The result of this function will give you a different result each time as every time it is called it continues to increment a because it's operating on a variable that is not an input to itself.

Let's change our example to a pure function.

const b = 1;
const b1 = (val) => val += 1;
console.log(b1(b)); // 2
console.log(b1(b)); // 2

In this case b1 will give you the same result every time for any given input you pass into it unlike a1 which mutates a variable outside of its own scope. b1 only operates on the variable that it takes in as an input.

Higher Order Functions

Higher order functions are functions that can accept another function as a parameter or return another function as a result. This is how functional programming achieves reusability with a set of reusable utility functions as opposed to Object Oriented Programming which locates functions and data together in classes.

Higher order functions are possible in javascript because it has first class functions. Functions can be passed as parameters to other functions, assigned to variables, and returned from other functions.

The array methods map, reduce, and filter are examples of extremely useful and reusable higher order functions. Once you learn to use these array methods it totally changes the way you write code, because they are fantastic.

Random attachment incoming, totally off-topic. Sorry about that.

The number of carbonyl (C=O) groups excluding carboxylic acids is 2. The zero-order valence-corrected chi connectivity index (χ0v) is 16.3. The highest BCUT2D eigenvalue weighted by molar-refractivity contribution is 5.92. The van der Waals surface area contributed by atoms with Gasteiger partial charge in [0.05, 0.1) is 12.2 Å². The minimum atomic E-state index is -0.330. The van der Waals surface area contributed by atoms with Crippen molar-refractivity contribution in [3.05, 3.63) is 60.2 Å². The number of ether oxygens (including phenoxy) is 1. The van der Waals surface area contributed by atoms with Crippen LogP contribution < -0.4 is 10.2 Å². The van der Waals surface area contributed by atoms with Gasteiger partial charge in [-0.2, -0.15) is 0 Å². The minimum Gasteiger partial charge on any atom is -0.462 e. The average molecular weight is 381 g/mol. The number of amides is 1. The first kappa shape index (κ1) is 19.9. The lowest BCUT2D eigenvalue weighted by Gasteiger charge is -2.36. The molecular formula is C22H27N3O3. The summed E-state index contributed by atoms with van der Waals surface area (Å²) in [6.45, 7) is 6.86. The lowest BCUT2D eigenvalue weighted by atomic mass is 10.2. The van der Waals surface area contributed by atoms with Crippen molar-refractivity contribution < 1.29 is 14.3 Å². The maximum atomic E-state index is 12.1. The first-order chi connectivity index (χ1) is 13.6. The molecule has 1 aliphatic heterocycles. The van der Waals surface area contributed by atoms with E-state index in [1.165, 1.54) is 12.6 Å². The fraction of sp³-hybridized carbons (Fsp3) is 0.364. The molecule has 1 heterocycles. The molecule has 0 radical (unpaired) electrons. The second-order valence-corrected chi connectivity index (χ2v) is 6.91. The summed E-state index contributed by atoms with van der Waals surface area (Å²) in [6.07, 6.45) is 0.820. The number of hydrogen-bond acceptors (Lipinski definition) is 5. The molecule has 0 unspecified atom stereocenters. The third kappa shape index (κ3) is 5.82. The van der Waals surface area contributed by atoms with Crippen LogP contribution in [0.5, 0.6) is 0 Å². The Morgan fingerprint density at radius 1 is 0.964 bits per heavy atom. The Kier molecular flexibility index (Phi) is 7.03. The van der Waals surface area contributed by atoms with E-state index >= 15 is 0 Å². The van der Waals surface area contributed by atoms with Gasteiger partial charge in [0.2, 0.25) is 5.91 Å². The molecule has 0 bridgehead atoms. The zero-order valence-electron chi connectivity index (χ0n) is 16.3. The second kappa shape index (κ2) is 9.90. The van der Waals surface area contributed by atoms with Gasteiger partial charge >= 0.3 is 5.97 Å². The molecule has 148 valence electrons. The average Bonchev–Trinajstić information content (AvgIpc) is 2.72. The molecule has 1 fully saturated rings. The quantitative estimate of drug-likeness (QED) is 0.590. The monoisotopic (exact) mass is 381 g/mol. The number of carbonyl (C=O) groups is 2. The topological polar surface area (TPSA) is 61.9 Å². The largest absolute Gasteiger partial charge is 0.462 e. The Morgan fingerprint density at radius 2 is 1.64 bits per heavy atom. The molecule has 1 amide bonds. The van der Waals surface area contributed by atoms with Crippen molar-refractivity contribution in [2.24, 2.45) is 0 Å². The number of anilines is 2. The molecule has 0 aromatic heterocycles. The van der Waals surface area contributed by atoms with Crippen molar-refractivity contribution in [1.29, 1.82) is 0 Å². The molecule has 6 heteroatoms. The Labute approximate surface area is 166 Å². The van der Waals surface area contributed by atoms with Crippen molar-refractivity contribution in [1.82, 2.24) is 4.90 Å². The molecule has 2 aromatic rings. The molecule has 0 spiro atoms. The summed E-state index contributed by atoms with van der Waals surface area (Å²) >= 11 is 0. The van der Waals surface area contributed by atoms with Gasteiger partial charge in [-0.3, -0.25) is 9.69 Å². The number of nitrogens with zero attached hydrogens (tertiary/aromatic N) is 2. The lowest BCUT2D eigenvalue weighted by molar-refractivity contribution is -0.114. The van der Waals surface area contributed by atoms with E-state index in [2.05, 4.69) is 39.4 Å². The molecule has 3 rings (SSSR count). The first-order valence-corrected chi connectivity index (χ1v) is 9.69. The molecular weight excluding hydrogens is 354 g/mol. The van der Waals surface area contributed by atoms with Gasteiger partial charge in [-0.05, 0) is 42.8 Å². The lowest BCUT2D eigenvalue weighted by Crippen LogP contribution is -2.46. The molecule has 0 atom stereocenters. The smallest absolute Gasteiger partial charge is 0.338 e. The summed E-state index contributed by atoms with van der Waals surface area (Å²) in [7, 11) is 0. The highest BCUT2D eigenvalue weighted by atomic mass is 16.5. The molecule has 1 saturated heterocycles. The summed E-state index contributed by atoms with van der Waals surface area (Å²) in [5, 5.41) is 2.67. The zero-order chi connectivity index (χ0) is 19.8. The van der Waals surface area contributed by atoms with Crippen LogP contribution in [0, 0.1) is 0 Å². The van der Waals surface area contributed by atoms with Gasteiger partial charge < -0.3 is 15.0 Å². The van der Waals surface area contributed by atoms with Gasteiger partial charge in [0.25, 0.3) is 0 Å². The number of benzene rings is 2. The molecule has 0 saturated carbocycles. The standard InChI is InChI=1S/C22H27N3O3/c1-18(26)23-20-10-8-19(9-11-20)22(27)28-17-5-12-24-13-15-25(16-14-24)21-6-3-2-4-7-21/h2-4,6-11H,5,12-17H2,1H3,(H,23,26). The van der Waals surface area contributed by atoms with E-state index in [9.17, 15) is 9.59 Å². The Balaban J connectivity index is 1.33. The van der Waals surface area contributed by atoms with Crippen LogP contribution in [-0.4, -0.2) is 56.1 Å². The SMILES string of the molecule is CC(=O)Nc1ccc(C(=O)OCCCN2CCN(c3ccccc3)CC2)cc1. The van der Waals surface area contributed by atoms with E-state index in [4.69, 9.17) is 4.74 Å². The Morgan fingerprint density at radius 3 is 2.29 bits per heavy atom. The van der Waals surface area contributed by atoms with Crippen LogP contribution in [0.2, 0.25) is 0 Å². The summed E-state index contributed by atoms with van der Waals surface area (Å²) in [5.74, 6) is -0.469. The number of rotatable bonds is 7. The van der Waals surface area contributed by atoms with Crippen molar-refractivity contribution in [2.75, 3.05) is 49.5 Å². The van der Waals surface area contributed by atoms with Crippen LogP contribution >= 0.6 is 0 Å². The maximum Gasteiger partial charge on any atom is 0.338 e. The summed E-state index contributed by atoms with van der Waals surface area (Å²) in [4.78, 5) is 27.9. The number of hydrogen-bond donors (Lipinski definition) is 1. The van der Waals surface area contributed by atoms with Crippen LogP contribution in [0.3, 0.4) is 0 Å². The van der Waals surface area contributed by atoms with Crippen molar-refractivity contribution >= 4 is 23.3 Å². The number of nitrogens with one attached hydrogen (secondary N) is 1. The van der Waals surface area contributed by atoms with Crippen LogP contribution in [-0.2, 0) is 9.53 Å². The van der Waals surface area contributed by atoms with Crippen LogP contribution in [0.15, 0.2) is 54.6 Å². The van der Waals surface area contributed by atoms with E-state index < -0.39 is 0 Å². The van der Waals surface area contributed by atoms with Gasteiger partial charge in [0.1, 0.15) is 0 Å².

Let's demonstrate what a simple higher order function looks like:

const doubleArray = (a) => => i * 2);
const reverseArray = (b) => b.reverse();

const compose = (a, b) => (input) => b(a(input));

const input = [1, 2, 3];
console.log(compose(doubleArray, reverseArray)(input)); // [6, 4, 2]

Here we define a couple of functions to operate on arrays. The compose functions allow us to combine these two operations and gives us a function as a result. We then can call that resulting function and pass in our input array.

There are two ways of constructing a software design: One way is to make it so simple that there are obviously no deficiencies and the other way is to make it so complicated that there are no obvious deficiencies. — C.A.R. Hoare, The 1980 ACM Turing Award Lecture

Functional Composition

Functional composition is combining or chaining simple functions to make up more complex functions. Again, since Javascript has first class functions it makes it easy to apply functions to the results of other functions.

This can be demonstrated using the array map, reduce, and filter methods by chaining them together:

const list = [1, 2, 6, 8];

const result = => a * 3)
  .filter(b => b > 3)
  .reduce((sum, c) => {
    sum += c;
    return sum;

console.log(result); // 48

The result of each function returns a new array and we call the next function in the chain on that resulting array.

Let's go over another example where we combine two simple functions into a single function.

const triple = (a) => a * 3;
const minus2 = (b) => b - 2;

const tripleMinus2 = (c) => triple(minus2(c));

console.log(tripleMinus2(5)); // 9
console.log(tripleMinus2(45)); // 129
console.log(tripleMinus2(678)); // 2028

These are trivial examples obviously, but in my experience organizing your code into small utility functions makes them easy to reuse and combine with other utility functions.

The object-oriented version of spaghetti code is, of course, ‘lasagna code’. Too many layers. -Roberto Waltman